AWuAV 3015E the Revolutionary Open Source drone

AWuAV 3015E the Revolutionary Open Source drone soon in a simulator game !


Pixracer Autopilot

Ardupilot Arducopter 3.5



WL Weight (without Lipo) 900g

MTOW Maximum take-off weight 3900g

MWOL Maximum Payload+Lipo 2900g

Max Thrust 5600g


30cm of diameter 25cm higth


50km/h Horizontal Flight

100 km/h Vertical Flight


40mn (no payload)

25 mn (1 kg payload)


1 km Wifi or Hf or ILLIMITED LTE 4G


400 ft (122m) per FAA regulation


Secure Wi-Fi network or LTE 3/4


2.4 Ghz And 5.8 Ghz


Lipo 6S3P 10.5AH 900g


~1.5 hours

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Views: 1502

Comment by Mateusz Sadowski on August 14, 2017 at 12:14am

Assuming that you want to make it into a physical platform how do you compensate the torque from the single propeller?

Comment by tom hobart on August 14, 2017 at 10:51pm

By aerodynamic Torque Compensation thanks to a particular profile of the structure of the drone which is explained in the current patent.

Comment by The Sun on August 15, 2017 at 9:11am

Just FYI aerodynamic torque compensation has been around for a very long time (google "stator vanes").It is worth noting further that any static system can only compensate for torque at a single mass airflow rate, and that at all other points the system will produce yaw moments. (unless you are using a free wing system, though at that point you might as well have a more traditional monocopter control method)

Comment by Gary McCray on August 17, 2017 at 8:58pm

In order to get a monocopter to work at all you have to have 4 servo controlled vanes on the bottom (2 for a dual copter (counter rotating) in order to have any directional control and they still work like crap in any kind of windy or gusty situation, been there and gone 4 years ago.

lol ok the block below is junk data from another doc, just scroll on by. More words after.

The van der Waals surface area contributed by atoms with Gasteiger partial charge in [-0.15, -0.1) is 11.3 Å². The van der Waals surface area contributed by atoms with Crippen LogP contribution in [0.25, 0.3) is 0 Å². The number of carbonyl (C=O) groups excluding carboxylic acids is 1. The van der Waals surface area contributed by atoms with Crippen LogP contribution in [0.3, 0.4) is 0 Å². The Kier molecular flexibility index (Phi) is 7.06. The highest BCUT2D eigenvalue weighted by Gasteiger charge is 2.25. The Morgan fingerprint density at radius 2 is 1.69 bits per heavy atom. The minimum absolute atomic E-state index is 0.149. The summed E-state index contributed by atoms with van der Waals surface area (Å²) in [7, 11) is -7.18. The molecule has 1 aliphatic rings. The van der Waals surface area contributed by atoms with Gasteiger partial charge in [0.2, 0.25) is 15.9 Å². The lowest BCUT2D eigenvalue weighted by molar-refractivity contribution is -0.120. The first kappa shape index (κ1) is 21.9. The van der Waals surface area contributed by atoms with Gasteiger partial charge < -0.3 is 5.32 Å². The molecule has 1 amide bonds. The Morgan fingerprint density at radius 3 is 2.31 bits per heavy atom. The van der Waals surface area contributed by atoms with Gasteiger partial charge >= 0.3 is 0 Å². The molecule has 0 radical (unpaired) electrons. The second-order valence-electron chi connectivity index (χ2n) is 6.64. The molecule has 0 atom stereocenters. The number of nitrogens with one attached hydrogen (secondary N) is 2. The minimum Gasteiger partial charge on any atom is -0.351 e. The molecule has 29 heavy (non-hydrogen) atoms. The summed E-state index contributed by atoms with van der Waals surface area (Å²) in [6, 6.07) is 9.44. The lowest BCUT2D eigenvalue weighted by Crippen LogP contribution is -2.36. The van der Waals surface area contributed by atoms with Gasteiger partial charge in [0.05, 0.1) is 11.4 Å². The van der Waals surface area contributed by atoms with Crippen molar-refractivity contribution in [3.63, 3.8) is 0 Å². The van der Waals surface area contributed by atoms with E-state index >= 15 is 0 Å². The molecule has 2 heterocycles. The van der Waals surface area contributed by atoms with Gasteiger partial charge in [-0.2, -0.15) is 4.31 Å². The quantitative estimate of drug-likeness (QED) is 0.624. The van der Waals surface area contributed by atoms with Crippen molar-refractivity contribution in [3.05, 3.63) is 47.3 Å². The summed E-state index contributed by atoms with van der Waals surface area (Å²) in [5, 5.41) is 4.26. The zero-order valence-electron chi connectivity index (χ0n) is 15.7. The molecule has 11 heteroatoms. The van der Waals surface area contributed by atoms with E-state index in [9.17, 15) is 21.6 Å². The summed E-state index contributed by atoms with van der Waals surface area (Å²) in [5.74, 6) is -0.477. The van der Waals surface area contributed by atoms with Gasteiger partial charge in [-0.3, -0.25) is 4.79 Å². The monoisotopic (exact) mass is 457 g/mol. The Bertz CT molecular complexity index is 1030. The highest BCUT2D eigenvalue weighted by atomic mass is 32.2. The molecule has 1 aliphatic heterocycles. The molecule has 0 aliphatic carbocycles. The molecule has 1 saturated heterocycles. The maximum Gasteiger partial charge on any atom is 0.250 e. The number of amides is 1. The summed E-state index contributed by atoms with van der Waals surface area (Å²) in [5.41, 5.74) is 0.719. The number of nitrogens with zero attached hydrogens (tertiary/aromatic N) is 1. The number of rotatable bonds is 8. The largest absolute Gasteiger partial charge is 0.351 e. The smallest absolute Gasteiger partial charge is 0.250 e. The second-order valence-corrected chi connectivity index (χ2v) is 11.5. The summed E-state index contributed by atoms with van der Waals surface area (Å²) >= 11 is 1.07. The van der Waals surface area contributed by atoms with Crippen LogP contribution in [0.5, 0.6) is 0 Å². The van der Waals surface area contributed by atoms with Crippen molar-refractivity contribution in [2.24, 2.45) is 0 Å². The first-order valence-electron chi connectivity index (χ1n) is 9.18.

Simply, what you are showing might work in a simulator but it will absolutely not work in any useful or satisfactory method as real hardware.

Cute simulation though, if only the real world actually worked like that - it doesn't.

Best Regards,

(I actually do know what I am talking about.)


Comment by The Sun on August 18, 2017 at 12:03pm

Actually Gary you only need three independently actuated vanes to control monocopters, of which I have built quite a few.

They work decently, in fact quite well, if you are moderately capable and can design properly in hardware and implement basic nonlinear controls. Not saying that these people nescissarily qualify...

Comment by Roman on August 28, 2017 at 12:24am

I do not understand how torque will be compensated
but why move the engine, if you can move the nozzle(casing) of the turbine?

not the gyroscope effect, less stress on the servo

Comment by Gary McCray on August 30, 2017 at 11:45am

Hi The Sun,
I can certainly see that you could make a monocopter with 3 vanes work, the ones I have seen use four because their actuation parallels that of a quadcopter.
Three independent vanes requires at least a somewhat uncommon control scheme and flying methodology.
I actually have some information on both single and Coax copters on my drones are fun website.

While it is a bit dated, I have to say that from my experience they all suffer from considerable difficulty dealing with wind and gusts, because of their relatively large side profile and the fact that their control surfaces simply slightly redirect the downward air blast, the ones I have seen tend to get blown around like leaves in the wind.

Indoors or in no wind they maneuver adequately but slowly and it seems somewhat difficult to attain a forward angle of attack that permits relatively rapid forward travel.

Although their hovering performance in a windless area can be better than average, their maneuvering performance in comparison to either a multicopter or helicopter seems pretty dismal and not easily correctable.

Basically these have been reinvented and abandoned many times by now and I have seen no compelling reason that they have anything to offer that is better than the other solutions - including the one presented here.

Nice looking if not particularly realistic simulation though.

Best Regards,



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